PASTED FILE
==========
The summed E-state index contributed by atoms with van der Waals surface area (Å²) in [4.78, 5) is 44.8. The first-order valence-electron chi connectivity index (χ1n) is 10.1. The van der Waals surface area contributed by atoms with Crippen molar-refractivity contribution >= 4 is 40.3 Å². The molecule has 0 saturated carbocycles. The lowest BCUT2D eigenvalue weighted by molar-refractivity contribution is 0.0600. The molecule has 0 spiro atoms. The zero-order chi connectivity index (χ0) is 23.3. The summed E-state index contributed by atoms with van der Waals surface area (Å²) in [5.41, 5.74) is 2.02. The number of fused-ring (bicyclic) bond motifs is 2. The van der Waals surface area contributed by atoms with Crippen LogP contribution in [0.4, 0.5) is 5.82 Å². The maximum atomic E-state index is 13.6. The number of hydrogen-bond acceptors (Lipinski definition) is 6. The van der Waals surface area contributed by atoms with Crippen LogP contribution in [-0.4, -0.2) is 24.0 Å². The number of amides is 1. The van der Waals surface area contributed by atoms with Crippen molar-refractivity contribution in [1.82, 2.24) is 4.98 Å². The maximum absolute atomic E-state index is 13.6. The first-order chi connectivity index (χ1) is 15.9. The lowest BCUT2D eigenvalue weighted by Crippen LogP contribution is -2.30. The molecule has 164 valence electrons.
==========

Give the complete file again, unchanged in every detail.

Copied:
The summed E-state index contributed by atoms with van der Waals surface area (Å²) in [4.78, 5) is 44.8. The first-order valence-electron chi connectivity index (χ1n) is 10.1. The van der Waals surface area contributed by atoms with Crippen molar-refractivity contribution >= 4 is 40.3 Å². The molecule has 0 saturated carbocycles. The lowest BCUT2D eigenvalue weighted by molar-refractivity contribution is 0.0600. The molecule has 0 spiro atoms. The zero-order chi connectivity index (χ0) is 23.3. The summed E-state index contributed by atoms with van der Waals surface area (Å²) in [5.41, 5.74) is 2.02. The number of fused-ring (bicyclic) bond motifs is 2. The van der Waals surface area contributed by atoms with Crippen LogP contribution in [0.4, 0.5) is 5.82 Å². The maximum atomic E-state index is 13.6. The number of hydrogen-bond acceptors (Lipinski definition) is 6. The van der Waals surface area contributed by atoms with Crippen LogP contribution in [-0.4, -0.2) is 24.0 Å². The number of amides is 1. The van der Waals surface area contributed by atoms with Crippen molar-refractivity contribution in [1.82, 2.24) is 4.98 Å². The maximum absolute atomic E-state index is 13.6. The first-order chi connectivity index (χ1) is 15.9. The lowest BCUT2D eigenvalue weighted by Crippen LogP contribution is -2.30. The molecule has 164 valence electrons.